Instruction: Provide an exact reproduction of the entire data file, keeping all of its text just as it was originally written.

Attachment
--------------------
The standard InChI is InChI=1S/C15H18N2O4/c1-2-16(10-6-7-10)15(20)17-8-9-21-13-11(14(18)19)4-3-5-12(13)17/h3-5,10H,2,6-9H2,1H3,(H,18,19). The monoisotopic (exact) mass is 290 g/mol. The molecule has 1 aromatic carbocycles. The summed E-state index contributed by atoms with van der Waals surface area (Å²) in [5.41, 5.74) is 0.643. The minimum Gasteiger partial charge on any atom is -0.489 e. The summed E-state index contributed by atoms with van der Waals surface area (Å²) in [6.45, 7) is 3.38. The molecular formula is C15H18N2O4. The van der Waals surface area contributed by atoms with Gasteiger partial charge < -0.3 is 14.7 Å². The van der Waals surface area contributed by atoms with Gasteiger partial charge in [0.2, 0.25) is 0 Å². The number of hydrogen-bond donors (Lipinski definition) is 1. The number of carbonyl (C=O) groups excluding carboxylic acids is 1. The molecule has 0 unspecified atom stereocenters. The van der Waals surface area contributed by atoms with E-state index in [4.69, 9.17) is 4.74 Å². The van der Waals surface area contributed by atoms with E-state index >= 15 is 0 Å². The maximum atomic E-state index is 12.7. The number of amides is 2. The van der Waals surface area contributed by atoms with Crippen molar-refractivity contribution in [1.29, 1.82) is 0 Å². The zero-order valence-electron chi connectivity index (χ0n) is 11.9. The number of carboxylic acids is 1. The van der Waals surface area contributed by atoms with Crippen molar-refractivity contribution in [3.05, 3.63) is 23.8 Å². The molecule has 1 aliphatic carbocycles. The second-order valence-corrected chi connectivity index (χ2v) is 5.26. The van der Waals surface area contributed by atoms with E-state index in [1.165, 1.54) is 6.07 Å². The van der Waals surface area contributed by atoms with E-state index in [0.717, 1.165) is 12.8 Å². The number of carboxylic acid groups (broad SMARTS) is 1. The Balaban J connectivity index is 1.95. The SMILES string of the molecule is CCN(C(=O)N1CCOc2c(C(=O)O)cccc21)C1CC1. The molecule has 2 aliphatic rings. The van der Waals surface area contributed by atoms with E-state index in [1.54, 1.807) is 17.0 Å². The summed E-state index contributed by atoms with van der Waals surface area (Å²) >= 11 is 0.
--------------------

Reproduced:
The standard InChI is InChI=1S/C15H18N2O4/c1-2-16(10-6-7-10)15(20)17-8-9-21-13-11(14(18)19)4-3-5-12(13)17/h3-5,10H,2,6-9H2,1H3,(H,18,19). The monoisotopic (exact) mass is 290 g/mol. The molecule has 1 aromatic carbocycles. The summed E-state index contributed by atoms with van der Waals surface area (Å²) in [5.41, 5.74) is 0.643. The minimum Gasteiger partial charge on any atom is -0.489 e. The summed E-state index contributed by atoms with van der Waals surface area (Å²) in [6.45, 7) is 3.38. The molecular formula is C15H18N2O4. The van der Waals surface area contributed by atoms with Gasteiger partial charge < -0.3 is 14.7 Å². The van der Waals surface area contributed by atoms with Gasteiger partial charge in [0.2, 0.25) is 0 Å². The number of hydrogen-bond donors (Lipinski definition) is 1. The number of carbonyl (C=O) groups excluding carboxylic acids is 1. The molecule has 0 unspecified atom stereocenters. The van der Waals surface area contributed by atoms with E-state index in [4.69, 9.17) is 4.74 Å². The van der Waals surface area contributed by atoms with E-state index >= 15 is 0 Å². The maximum atomic E-state index is 12.7. The number of amides is 2. The van der Waals surface area contributed by atoms with Crippen molar-refractivity contribution in [1.29, 1.82) is 0 Å². The zero-order valence-electron chi connectivity index (χ0n) is 11.9. The number of carboxylic acids is 1. The van der Waals surface area contributed by atoms with Crippen molar-refractivity contribution in [3.05, 3.63) is 23.8 Å². The molecule has 1 aliphatic carbocycles. The second-order valence-corrected chi connectivity index (χ2v) is 5.26. The van der Waals surface area contributed by atoms with E-state index in [1.165, 1.54) is 6.07 Å². The van der Waals surface area contributed by atoms with E-state index in [0.717, 1.165) is 12.8 Å². The number of carboxylic acid groups (broad SMARTS) is 1. The Balaban J connectivity index is 1.95. The SMILES string of the molecule is CCN(C(=O)N1CCOc2c(C(=O)O)cccc21)C1CC1. The molecule has 2 aliphatic rings. The van der Waals surface area contributed by atoms with E-state index in [1.54, 1.807) is 17.0 Å². The summed E-state index contributed by atoms with van der Waals surface area (Å²) >= 11 is 0.